The usual assortment of passengers on the train:
cellphone fiddlers, ad-gazers and the lone reader
With typical New China audacity, even hubris, Shanghai authorities opened up more than 100km of subway tracks on a single day this past December, nearly doubling the metro system in a single stroke. This puts it well on its way of becoming the world’s largest–at least by the length of trackage–in two or three years of time.
Yet there doesn’t appear to be anything about the Shanghai Metro that marks its soon-to-be special status; nothing like the claustrophobic confusion of the Tokyo Metro, the steam-punk appeal of the NYC subway, or the hi-tech sheen of London’s Canary Wharf underground station. Superficially, what the Shanghai Metro does offer are the familiar standards: free daily newspapers, automatic vending machines, contactless smart cards, platform screen doors, annoying LCD screens, inoffensive-looking station interiors, neutral voices announcing the next stop, and respectable-looking riders mostly engaged with their cellphones.
I think I caught him red-handed
Rush-hour mob scene
One may credit this anonymousness to the Metro’s young age–after all, the system is only a little more than ten years old. Others may contend that it’s a result of the city’s historically cosmopolitan outlook. The efficient and business-like environment seems a little out of place in China and indeed, this feeling is only exacerbated by the torrent of advertisements for Adidas and Coca-Cola, and a chain of in-station pastry shops inexplicably called Christine’s.
So is the Metro (which are German trains, incidentally) an agent of the worst excesses of global consumerism, hurling the city towards some horrifying, beige-coloured future? I suspect people on the ground hardly care; as someone who lives in a city with a Sunday-in-the-Victorian-Age sort of subway system, I myself have come to appreciate the cold efficiency and brash commercialism of the Shanghai metro.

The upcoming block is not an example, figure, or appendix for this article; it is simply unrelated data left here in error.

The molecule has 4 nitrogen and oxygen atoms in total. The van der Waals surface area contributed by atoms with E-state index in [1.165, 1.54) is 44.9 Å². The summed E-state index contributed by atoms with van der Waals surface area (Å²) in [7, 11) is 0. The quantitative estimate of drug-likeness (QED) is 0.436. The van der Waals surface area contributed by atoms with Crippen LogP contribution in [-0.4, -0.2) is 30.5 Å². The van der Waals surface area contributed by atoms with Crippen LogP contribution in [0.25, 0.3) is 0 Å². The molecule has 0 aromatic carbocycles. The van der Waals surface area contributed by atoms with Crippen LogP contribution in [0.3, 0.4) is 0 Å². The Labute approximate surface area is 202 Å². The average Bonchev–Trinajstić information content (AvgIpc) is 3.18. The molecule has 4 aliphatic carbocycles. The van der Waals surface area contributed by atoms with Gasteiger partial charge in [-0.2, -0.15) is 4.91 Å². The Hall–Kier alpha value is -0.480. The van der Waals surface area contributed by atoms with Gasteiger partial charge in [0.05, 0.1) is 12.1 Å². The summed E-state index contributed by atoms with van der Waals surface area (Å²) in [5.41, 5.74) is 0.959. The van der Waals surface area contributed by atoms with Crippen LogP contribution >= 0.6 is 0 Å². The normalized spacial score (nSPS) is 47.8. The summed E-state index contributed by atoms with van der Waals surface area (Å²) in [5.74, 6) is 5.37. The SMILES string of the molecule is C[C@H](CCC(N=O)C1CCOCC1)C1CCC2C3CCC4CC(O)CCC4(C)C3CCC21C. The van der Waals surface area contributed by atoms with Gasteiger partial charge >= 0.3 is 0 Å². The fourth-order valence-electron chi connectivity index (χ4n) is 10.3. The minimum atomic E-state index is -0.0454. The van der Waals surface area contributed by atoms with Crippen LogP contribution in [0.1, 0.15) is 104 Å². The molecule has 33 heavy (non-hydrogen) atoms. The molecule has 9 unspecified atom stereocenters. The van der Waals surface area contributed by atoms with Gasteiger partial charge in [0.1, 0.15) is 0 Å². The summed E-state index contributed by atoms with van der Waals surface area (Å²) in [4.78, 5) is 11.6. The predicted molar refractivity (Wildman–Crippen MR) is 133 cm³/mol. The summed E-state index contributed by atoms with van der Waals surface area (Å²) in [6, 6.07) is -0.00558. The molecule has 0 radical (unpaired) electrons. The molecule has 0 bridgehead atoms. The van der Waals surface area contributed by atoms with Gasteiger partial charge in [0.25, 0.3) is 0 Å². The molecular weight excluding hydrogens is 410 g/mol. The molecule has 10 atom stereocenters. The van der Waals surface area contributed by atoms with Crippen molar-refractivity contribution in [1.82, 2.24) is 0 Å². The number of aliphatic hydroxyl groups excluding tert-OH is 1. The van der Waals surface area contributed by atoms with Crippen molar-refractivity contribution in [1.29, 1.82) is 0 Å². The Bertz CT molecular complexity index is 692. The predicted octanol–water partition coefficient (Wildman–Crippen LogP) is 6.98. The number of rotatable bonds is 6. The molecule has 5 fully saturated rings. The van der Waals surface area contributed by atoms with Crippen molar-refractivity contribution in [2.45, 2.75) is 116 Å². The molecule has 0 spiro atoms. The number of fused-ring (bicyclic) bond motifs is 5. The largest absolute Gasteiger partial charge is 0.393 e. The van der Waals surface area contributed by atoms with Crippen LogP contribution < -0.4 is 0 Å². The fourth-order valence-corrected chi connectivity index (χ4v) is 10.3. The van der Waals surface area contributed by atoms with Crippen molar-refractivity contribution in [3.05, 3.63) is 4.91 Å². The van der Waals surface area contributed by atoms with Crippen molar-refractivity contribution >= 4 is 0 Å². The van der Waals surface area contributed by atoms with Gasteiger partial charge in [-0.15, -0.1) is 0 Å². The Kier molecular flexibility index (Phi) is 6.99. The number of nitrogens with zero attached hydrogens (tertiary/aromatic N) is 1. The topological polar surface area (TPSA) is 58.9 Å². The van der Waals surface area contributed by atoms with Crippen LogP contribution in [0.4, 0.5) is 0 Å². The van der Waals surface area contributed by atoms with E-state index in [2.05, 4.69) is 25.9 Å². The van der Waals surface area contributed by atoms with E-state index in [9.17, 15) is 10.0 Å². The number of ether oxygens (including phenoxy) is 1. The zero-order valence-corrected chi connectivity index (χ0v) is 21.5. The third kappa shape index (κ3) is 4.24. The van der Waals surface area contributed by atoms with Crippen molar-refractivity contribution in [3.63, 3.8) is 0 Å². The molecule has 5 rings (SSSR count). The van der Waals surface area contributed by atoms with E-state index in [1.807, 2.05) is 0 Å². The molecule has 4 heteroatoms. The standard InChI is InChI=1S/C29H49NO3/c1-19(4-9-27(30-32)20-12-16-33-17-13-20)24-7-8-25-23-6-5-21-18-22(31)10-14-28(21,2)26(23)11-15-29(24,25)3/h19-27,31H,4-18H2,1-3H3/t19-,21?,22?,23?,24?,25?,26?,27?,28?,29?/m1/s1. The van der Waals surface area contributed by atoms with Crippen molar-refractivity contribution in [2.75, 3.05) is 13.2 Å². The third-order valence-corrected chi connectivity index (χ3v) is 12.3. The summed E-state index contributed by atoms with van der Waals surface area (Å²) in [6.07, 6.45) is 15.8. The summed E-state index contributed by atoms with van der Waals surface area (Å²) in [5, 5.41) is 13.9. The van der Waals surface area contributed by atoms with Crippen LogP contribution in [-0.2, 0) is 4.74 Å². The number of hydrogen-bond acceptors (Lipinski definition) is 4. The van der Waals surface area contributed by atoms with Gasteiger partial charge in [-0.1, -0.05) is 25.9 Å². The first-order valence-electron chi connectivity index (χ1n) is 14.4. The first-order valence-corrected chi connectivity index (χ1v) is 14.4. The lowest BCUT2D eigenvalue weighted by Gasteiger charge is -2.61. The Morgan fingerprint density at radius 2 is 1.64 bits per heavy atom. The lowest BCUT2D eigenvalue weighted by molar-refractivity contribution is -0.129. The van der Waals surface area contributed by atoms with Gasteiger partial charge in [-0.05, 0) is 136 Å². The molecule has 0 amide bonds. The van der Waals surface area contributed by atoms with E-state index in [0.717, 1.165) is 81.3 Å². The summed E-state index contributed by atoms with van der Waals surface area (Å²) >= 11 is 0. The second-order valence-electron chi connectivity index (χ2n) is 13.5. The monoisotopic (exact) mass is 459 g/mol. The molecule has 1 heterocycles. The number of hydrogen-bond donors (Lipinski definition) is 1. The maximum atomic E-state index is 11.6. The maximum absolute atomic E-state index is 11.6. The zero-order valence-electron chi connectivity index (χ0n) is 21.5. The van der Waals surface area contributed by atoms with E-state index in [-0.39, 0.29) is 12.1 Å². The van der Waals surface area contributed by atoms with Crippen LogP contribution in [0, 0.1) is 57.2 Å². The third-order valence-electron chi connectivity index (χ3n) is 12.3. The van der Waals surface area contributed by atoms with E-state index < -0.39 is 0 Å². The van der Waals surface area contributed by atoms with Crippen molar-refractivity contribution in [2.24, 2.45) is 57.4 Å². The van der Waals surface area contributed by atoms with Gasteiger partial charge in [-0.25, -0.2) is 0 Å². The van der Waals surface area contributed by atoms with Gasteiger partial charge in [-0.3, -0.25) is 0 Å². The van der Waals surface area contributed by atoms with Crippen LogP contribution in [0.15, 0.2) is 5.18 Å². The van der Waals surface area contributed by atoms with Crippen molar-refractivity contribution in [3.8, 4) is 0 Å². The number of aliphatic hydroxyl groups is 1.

Commercialism may actually be the most distinctive trait of this young metro system; it is certainly a fitting one in this most business-y of cities. In addition to the aforementioned pastry shops, one may reasonably expect to find at least one book dealer and one Chinese deli in any given station concourse. Come to the larger stations, and we are talking about a whole range of shopping options, from cellphone accessories to clothes, bubble tea to hard liquor.
In the Shanghai metro, they mean business
Further evidence of this commercial spirit lies immediately outside the station, where you can browse DVDs with suspicious packaging and Russian dubbing. On days when the Chengguans are on a relaxed watch, there are even a small troupe of enterprising counterfeiters, hawking Louis Vuitton bags.
A final vindication that this city means business is the ubiquity of advertisements in the Metro. Not only have ads infested columns, walls, car windows and handle bars, they have made an appearance on the in-car LCD screens. Starbucks and Pepsi have recently commissioned a unique blend of advertising and soap operas. Called “a Sunny Day“, it chronicles the relationship between an angelic country-girl-in-the-big-city and an improbably rich and handsome subway musician, much of it unfolding at Starbucks over iced frappaccinos.
Judging by the signs of enrapturement, the odiousness of the situation is lost on most of the passengers. I myself have even started to enjoy “a Sunny Day” on its own terms. Surrounded by advertisements for Calvin Klein underwear and Mont Blanc pens, watching a show made by Starbucks, all the while travelling in a spanking new train hurtling at 80km/h beneath the metropolis–it doesn’t get any more Shanghai than this.
Tags: China, Metro, Shanghai